“The Emperor’s Spears are a Chapter on the edge of destruction, last watchmen over the Elara’s Veil nebula. Now, the decisions of one man, Amadeus Kaias Incarius of the Mentor Legion, will determine the Chapter’s fate… “
This is the first book I’ve been approved by a publisher to read via NetGalley in return for an honest review.
Spear of the Emperor is a chronicle about the Emperors Spears Space Marine chapter written in the view of Anuradha, a chapter slave in service to Lieutenant Commander Amadeus Kaias Incarius of the Mentor Legion who has been sent to the ‘wrong’ side of Imperial Space to touch base with the Emperors Spears to see how they’re getting on fighting the enemies of the Imperium; as they’ve not been heard from in roughly a century. Spear of the Emperor is at the forefront in the Warhammer 40k lore timeline and while some basic background knowledge of Warhammer 40k would help aid the reader through some of the language it’s not required. Also, this book works as a great stand-alone novel that only dips its toe into the wider universe of 40k.
I’ve never read a Warhammer 40k novel remotely like this one and it is hands-down the best publication from Black Library I have ever read, to the point that I feel like I am going to be sorely disappointed with any further Warhammer book I read!
What makes me praise this book so highly is that the characters – all of them – are above what you would usually expect from a Warhammer novel. They have so much to them, from the outset, that it’s utterly fantastic that they get to develop throughout the novel and Anuradha’s narration is both beautiful and tragic – as it is through her that the story is being chronicled.
The crafting of the Emperors Spears chapter; who this book is primarily about make for an interesting read in themselves. How they differ from Anuradhas experiences of Space Marine chapters (the Mentor Legion et al) makes for intriguing reading in itself, so often Warhammer 40k books are written about the Ultramarines it’s fascinating to read about successor chapters that differ vastly from the Space Marine ‘norm.’ The detail in which Aaron Dembski-Bowden delves into with the Emperors Spears is nothing short of inspiring and it is this attention to detail that goes brings Spear of the Emperor to those lofty heights in which I praise it.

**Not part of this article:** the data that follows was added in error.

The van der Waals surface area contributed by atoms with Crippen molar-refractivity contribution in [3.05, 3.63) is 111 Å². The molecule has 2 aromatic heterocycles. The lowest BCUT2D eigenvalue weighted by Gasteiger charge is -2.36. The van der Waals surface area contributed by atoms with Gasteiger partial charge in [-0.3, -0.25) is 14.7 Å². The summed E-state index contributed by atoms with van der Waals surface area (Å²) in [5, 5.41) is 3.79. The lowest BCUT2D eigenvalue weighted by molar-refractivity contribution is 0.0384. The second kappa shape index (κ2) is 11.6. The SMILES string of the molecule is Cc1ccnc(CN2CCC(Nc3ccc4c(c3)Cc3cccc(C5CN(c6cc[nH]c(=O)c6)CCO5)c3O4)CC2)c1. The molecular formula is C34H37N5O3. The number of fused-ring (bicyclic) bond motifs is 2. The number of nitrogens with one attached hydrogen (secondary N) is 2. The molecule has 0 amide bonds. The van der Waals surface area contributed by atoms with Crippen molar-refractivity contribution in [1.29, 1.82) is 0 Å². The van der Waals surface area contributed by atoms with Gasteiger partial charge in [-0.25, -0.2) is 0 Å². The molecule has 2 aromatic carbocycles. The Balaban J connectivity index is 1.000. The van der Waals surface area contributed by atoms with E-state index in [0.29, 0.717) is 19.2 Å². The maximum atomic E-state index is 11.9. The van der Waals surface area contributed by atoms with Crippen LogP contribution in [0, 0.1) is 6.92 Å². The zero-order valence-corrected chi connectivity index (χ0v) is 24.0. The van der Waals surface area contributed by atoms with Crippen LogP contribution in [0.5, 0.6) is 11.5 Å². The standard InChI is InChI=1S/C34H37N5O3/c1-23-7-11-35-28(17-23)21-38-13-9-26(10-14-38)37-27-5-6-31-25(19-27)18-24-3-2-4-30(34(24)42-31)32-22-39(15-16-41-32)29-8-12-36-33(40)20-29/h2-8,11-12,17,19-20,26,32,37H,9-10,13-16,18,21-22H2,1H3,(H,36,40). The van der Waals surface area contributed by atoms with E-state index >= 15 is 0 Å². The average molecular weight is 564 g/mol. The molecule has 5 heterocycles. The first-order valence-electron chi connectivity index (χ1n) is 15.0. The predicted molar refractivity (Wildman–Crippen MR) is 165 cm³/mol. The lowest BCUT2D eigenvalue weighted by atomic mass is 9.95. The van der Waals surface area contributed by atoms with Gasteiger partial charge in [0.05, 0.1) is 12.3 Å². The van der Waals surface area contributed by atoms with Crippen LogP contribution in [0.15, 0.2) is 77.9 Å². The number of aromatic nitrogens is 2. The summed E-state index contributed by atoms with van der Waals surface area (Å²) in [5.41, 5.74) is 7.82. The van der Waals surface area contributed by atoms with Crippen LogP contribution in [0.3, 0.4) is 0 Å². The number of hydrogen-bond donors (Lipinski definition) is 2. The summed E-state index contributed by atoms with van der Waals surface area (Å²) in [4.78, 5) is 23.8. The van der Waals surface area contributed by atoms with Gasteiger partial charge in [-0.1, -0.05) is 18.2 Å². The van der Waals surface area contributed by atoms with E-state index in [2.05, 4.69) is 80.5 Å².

I love a book that brings out emotion in me as a reader and Spear of the Emperor made me laugh and cry in equal measure – there are scenes in this book that will stay with me, and haunt me, forever. Naturally, I don’t want to delve into these scenes to deeply for fear of spoiler territory, but I will hint that Tyberia and her fate – the meaning behind it – will remain in my heart for the longest time. I am surprised that a book that actually made me cry also made me laugh and I will ever hold a fondness for the emotionless Lieutenant Commander Amadeus; a Space Marine that makes Nathaniel Garro (Galaxy in Flames, Flight of the Eisenstein) appear a charismatic charmer.
Amadeus is the perfect contrast to the personable Space Marines of the Emperors Spears and he helps to carry the story in his own right; the story is as much his as it is the Spears and Anuradhas and it is through his development that the plot progresses, I get the feeling that he is the Marmite of the story though for the reader, you’ll either love or hate him.
The plot of the story starts with Anuradha accompanying Amadeus to the homeworld of the Emperors Spears, Nemeton along with two of her fellow slaves; which is where we’re treated to rich descriptions of the Space Marines homeworld and culture, it also sets the tone for the rest of the novel. Along the way the plot develops into a much richer story-arc which leaves the reader guessing as to what the expert use of foreshadowing is all about. This novel doesn’t miss a beat and the once the pace it set it doesn’t let up, you’re in for a fast ride; without the book becoming all-out war, which was another stroke of brilliance for Aaron Dembski-Bowden; too many Warhammer books turn out to be ‘just another war story’ which fits the bill for the setting, but it’s wonderfully refreshing to read something a bit different to the usual 40k offerings.
What I truly love about this book is Anuradha as a protagonist, her insight to the Space Marines and ability to show how transhuman they really are. Without her very human thoughts, a different point of view, this book would become the standard, run of the mill, ‘bolter porn’ novel that Warhammer 40k is rampant with.
Another point to add, and this is where I was fascinated, is that Aaron Dembski-Bowden’s knowledge of Warhammer 40k lore is second to none. Being able to read elements of the lore that have only been written about in rule-books as a story is mindblowing and an absolute must for any Space Marine fan – Primaris or First Generation.
Needles to say, I highly recommend reading Spear of the Emperor. Especially if you’re a long-time fan of the Warhammer 40k Universe. I can’t say how much enjoyment a non-warhammer fan would get out of this book, as I am already invested in the universe, but if you’re open-minded, enjoy world-building and character development (with a healthy dose of forlorn tragedy) then I urge you to give this book a chance. If you’re a Warhammer 40k fan already, then please don’t miss the chance to pick this book up.